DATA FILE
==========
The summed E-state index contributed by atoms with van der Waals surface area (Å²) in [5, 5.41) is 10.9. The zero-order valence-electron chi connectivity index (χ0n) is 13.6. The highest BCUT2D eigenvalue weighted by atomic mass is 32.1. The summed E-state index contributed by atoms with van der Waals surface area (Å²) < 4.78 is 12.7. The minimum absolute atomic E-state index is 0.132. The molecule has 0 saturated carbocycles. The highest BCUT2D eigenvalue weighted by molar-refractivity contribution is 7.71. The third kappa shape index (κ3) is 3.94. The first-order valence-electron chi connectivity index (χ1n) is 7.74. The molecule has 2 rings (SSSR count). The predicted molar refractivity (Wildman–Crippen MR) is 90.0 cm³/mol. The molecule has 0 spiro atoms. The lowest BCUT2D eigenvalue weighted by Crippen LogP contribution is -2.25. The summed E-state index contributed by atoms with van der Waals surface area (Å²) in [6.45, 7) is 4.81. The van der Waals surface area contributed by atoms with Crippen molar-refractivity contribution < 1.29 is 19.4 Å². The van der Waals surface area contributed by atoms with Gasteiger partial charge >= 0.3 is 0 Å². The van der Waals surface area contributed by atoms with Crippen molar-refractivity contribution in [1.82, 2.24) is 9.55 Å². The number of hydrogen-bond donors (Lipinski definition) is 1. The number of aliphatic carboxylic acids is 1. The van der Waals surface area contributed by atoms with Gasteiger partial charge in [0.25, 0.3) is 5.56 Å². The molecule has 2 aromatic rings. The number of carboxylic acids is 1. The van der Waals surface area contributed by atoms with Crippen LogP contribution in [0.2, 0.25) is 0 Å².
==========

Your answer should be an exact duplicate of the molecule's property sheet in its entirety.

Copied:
The summed E-state index contributed by atoms with van der Waals surface area (Å²) in [5, 5.41) is 10.9. The zero-order valence-electron chi connectivity index (χ0n) is 13.6. The highest BCUT2D eigenvalue weighted by atomic mass is 32.1. The summed E-state index contributed by atoms with van der Waals surface area (Å²) < 4.78 is 12.7. The minimum absolute atomic E-state index is 0.132. The molecule has 0 saturated carbocycles. The highest BCUT2D eigenvalue weighted by molar-refractivity contribution is 7.71. The third kappa shape index (κ3) is 3.94. The first-order valence-electron chi connectivity index (χ1n) is 7.74. The molecule has 2 rings (SSSR count). The predicted molar refractivity (Wildman–Crippen MR) is 90.0 cm³/mol. The molecule has 0 spiro atoms. The lowest BCUT2D eigenvalue weighted by Crippen LogP contribution is -2.25. The summed E-state index contributed by atoms with van der Waals surface area (Å²) in [6.45, 7) is 4.81. The van der Waals surface area contributed by atoms with Crippen molar-refractivity contribution < 1.29 is 19.4 Å². The van der Waals surface area contributed by atoms with Gasteiger partial charge >= 0.3 is 0 Å². The van der Waals surface area contributed by atoms with Crippen molar-refractivity contribution in [1.82, 2.24) is 9.55 Å². The number of hydrogen-bond donors (Lipinski definition) is 1. The number of aliphatic carboxylic acids is 1. The van der Waals surface area contributed by atoms with Gasteiger partial charge in [0.25, 0.3) is 5.56 Å². The molecule has 2 aromatic rings. The number of carboxylic acids is 1. The van der Waals surface area contributed by atoms with Crippen LogP contribution in [0.2, 0.25) is 0 Å².